Google AI Detects Lung Cancer Faster than Doctors
On Tuesday, Google announced that it has trained an artificial intelligence to recognize early symptoms of lung cancer much faster than oncologists can. This has the potential to greatly improve the survival rate of lung cancer patients, as early detection of the disease has been shown to be crucial to patients’ survival in past studies. This was revealed on Tuesday at Google’s annual I/O Developer Conference, hosted at the Shoreline Amphitheatre in Mountain View, CA, from May 7-9.
Computed Tomography (CT) is a process which produces a cross-sectional image of an object by combining multiple layers of X-ray measurements.The AI was trained through machine learning to spot subtle lesions (damaged tissue, in this case caused by yet-unseen tumors) in the lungs using sets of CT scans from the National Cancer Institute and Northwestern University.
The AI was found to be effective at a level at least equal, if not superior, to a trained radiologist. It was reported in the presentation that five of six trained radiologists fail to spot these lesions. In one case, a patient was diagnosed with late-stage cancer a year after a supposedly clean CT scan. However, the AI was able to detect signs of the cancer in this initial scan. Dr. Lily Peng, Product Manager at Google’s AI research and the development arm, Google Brain, said that detecting cancer a year before an official diagnosis “could translate into an increased survival rate of 40 percent.”
The simplest method of machine learning involves repeatedly testing algorithms to recognize certain patterns in data; in this case, lung lesions in chest CT scans. This process is random at first, as an algorithm has no inherent method of “knowing” what it looks for, only that it found the pattern correctly or incorrectly. Over time, the algorithms that are most successful in finding the pattern are kept, while the others are discarded; more random alterations are made to the code, and testing begins again. Eventually, enough of these changes can be built up over time so that a network of interacting lines of code forms an algorithm which is capable of spotting the pattern with a high degree of consistency. With all that being said, it is important to note that, no matter how complex a neural network becomes, it is only able to perform the singular task that it has been tested for.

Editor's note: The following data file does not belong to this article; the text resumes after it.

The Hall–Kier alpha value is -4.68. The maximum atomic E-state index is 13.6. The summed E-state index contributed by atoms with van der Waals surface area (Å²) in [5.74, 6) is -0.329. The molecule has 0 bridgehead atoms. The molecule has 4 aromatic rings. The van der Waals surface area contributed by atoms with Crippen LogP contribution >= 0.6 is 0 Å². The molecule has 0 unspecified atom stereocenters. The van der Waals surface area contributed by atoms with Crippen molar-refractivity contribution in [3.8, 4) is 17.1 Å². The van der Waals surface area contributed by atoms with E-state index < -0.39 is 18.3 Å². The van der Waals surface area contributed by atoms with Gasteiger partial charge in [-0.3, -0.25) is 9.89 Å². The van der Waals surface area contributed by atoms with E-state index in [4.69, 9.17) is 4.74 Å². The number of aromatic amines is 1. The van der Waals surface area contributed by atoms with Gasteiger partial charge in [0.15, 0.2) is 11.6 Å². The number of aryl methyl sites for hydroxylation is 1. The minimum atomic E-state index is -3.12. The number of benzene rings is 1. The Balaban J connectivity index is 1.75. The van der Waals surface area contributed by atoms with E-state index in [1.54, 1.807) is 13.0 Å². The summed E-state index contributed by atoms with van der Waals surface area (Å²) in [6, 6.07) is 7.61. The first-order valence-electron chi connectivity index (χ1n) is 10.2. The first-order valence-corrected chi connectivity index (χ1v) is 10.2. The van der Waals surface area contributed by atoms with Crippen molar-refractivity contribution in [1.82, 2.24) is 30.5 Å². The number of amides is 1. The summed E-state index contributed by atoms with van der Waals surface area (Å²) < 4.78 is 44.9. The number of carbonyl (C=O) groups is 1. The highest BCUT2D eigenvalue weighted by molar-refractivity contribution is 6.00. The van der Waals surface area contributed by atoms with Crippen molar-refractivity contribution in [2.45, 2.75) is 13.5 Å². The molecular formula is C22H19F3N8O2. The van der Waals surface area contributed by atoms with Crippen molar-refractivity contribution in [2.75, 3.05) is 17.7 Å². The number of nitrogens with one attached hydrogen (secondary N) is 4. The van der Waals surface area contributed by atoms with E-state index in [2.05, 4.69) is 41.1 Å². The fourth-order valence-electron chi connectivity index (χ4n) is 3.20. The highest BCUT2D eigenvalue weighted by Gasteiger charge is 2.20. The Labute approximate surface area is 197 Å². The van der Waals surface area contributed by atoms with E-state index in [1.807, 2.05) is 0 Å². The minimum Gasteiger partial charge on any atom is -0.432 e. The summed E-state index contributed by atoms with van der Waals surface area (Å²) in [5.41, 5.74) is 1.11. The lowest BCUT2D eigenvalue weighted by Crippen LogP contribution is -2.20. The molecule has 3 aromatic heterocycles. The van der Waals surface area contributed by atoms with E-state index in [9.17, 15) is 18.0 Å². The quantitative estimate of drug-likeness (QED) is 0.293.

Deep learning -- the specific variant of machine learning used to develop this AI -- relies on multiple layers of pattern detection which interact with one another. The algorithm learns to abstract the data from each layer to form a more complex method of pattern recognition. For example, a series of pixels in an image can be abstracted into an edge, which can be further abstracted into arrangements of edges which form increasingly complicated shapes. This allows for more advanced forms of pattern recognition, some of which are in use by other Google products and services, such as speech recognition and live translation.
If the new AI is as effective as Google claims it to be, this technology carries large implications for the medical field. Cancer is, according to the World Health Organization, the leading cause of death worldwide. Among the various forms of the disease, lung cancer is deadliest, accounting for 1.76 million deaths of out a total of 9.6 million in 2018. The WHO also notes that, if detected early, more effective and possibly even curative treatments can be administered. If diagnosed too late, these treatments are rendered ineffective, and the mortality rate would increase as a result.
Dr. Peng noted in her presentation that over 80% of lung cancers are not caught early. If this AI is able to detect the presence of lung cancer in early CT scans, hundreds of thousands of deaths could be prevented from lung cancer alone. Dr. Peng said that what they’ve seen so far was a “promising but early result,” and that Google was “very much looking forward to partnering with the medical community to use technology like this to improve outcomes for patients.”